In our study a significant negative correlation between inversion length and number of polymorphic inversions per species was found. This pattern, not reported previously in the literature, seems to hold true over a wide taxonomic range of Drosophila species (M. Caceres, A. Barbadilla, and A. Ruiz, unpubl. data). How can we account for it? In some cases, in D. subobscura and other species, two nonoverlapping inversions in the same chromosome almost completely inhibit recombination in the region between them (Krimbas and Loukas 1980; Krimbas 1992). Thus, the recombination-reducing effect of an inversion occurring in a chromosome already segregating for another inversion may be much greater than expected by its length and span over the entire segment encompassing both inversions. In such cases, small inversions could be favored by selection and the average length of polymorphic inversions would decrease.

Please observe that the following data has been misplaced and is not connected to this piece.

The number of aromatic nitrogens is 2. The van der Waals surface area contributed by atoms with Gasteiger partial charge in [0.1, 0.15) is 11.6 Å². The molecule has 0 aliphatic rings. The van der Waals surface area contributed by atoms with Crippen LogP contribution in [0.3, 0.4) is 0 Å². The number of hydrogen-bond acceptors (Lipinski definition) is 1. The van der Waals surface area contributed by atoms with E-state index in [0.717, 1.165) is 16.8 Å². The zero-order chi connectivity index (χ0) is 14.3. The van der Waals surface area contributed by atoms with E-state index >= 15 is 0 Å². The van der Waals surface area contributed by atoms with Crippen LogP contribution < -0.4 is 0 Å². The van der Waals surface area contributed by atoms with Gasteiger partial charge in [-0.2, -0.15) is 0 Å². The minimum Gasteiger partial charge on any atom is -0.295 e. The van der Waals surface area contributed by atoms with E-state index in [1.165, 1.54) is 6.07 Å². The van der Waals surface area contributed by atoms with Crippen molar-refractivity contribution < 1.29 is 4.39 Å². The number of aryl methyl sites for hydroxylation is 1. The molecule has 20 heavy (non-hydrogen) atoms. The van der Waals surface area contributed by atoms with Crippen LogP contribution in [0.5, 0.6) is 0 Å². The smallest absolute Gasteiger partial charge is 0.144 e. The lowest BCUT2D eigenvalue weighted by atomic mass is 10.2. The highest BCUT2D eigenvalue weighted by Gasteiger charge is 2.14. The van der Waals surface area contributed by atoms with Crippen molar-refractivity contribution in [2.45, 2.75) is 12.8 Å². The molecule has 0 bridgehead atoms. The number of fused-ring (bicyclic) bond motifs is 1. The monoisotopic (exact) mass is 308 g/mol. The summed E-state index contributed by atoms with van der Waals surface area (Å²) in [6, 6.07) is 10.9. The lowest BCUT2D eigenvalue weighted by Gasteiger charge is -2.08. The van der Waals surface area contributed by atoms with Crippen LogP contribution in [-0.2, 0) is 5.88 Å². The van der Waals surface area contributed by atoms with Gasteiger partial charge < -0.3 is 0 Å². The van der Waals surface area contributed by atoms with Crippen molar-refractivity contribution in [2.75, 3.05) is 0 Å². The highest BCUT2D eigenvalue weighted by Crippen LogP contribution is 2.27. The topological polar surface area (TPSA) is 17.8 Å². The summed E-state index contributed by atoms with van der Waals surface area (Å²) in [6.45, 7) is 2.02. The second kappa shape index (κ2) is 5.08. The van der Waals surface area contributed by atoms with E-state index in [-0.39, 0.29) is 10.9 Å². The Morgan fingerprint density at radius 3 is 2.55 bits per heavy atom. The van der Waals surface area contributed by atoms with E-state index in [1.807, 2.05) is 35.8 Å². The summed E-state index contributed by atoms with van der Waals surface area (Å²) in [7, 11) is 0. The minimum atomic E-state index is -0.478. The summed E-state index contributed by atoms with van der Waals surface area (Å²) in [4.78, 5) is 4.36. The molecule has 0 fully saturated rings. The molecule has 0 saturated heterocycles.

The distribution of inversion breakpoints was studied as band location and as relative position. This allowed us to differentiate between content properties (those related with size, organization, or particular DNA sequence of each band) and positional properties (those related with the overall organization of chromosomes and selection for specific inversion length) as factors affecting the distribution of breaks (Tonzetich et al. 1988). Selection of small- and medium-length inversions could explain the accumulation of breakpoints in the central region of the chromosomes (Fig. 3). In addition, natural inversions breakpoints tend to concentrate in the proximal more than in the distal third of the chromosome. Such a pattern, found also in other species (Tonzetich et al. 1988; Krimbas and Powell 1992), could be explained by the deleterious effect of simultaneous crossovers in the inverted and proximal segments of an heterokaryotype, which favors inversions located near the centromere (Navarro et al. 1997). On the other hand, the non-random distribution of breakpoints according to band location is not surprising. Wasserman (1992) already noted that within the repleta group, although 208 inversions have been described, only 323 different breakpoints have been recorded. Moreover, in other species of Drosophila similar results have been found (Tonzetich et al. 1988; Krimbas and Loukas 1980; Lemeunier and Aulard 1992). Our analysis suggests that content differences between chromosomal segments cause the non-random distribution of breakpoints. Either the particular organization of DNA or target sites of break-producing agents could be involved. Transposable elements have been shown to induce chromosomal rearrangements in laboratory experiments with Drosophila (Lim and Simmons 1994). However, their implication in the generation of natural inversions remains unclear. To date, the molecular characterization of natural inversion breakpoints has provided no evidence of the action of transposable elements (Wesley and Eanes 1994; Cirera et al. 1995). In the buzzatii complex, bands C6a, D1g, D5a, E2e, F6a, and F2a are clear candidates for breakage hot spots. Further studies at the molecular level will allow their characterization and the distinction between the processes proposed for the generation of inversions.